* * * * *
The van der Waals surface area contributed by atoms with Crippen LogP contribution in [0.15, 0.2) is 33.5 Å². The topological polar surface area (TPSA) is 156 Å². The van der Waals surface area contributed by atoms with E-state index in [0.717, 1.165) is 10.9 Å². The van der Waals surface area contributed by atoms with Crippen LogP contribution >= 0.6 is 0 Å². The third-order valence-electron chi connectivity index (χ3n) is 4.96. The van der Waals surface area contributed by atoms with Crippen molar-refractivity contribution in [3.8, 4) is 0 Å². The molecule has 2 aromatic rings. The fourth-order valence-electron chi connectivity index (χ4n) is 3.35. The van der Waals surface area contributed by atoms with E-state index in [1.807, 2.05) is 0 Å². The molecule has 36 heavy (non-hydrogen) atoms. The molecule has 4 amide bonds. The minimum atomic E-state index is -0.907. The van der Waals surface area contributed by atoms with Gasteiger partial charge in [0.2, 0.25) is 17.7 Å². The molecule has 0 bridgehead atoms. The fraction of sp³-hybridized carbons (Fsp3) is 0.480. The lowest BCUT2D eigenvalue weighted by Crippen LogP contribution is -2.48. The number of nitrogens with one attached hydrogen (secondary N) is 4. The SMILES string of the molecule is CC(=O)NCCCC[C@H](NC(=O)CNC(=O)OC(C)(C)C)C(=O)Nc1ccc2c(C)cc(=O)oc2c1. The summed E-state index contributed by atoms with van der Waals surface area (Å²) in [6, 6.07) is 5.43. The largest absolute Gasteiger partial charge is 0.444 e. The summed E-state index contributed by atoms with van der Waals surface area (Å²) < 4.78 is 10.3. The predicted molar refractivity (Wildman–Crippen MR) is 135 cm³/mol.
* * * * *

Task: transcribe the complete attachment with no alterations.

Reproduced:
The van der Waals surface area contributed by atoms with Crippen LogP contribution in [0.15, 0.2) is 33.5 Å². The topological polar surface area (TPSA) is 156 Å². The van der Waals surface area contributed by atoms with E-state index in [0.717, 1.165) is 10.9 Å². The van der Waals surface area contributed by atoms with Crippen LogP contribution >= 0.6 is 0 Å². The third-order valence-electron chi connectivity index (χ3n) is 4.96. The van der Waals surface area contributed by atoms with Crippen molar-refractivity contribution in [3.8, 4) is 0 Å². The molecule has 2 aromatic rings. The fourth-order valence-electron chi connectivity index (χ4n) is 3.35. The van der Waals surface area contributed by atoms with E-state index in [1.807, 2.05) is 0 Å². The molecule has 36 heavy (non-hydrogen) atoms. The molecule has 4 amide bonds. The minimum atomic E-state index is -0.907. The van der Waals surface area contributed by atoms with Gasteiger partial charge in [0.2, 0.25) is 17.7 Å². The molecule has 0 bridgehead atoms. The fraction of sp³-hybridized carbons (Fsp3) is 0.480. The lowest BCUT2D eigenvalue weighted by Crippen LogP contribution is -2.48. The number of nitrogens with one attached hydrogen (secondary N) is 4. The SMILES string of the molecule is CC(=O)NCCCC[C@H](NC(=O)CNC(=O)OC(C)(C)C)C(=O)Nc1ccc2c(C)cc(=O)oc2c1. The summed E-state index contributed by atoms with van der Waals surface area (Å²) in [6, 6.07) is 5.43. The largest absolute Gasteiger partial charge is 0.444 e. The summed E-state index contributed by atoms with van der Waals surface area (Å²) < 4.78 is 10.3. The predicted molar refractivity (Wildman–Crippen MR) is 135 cm³/mol.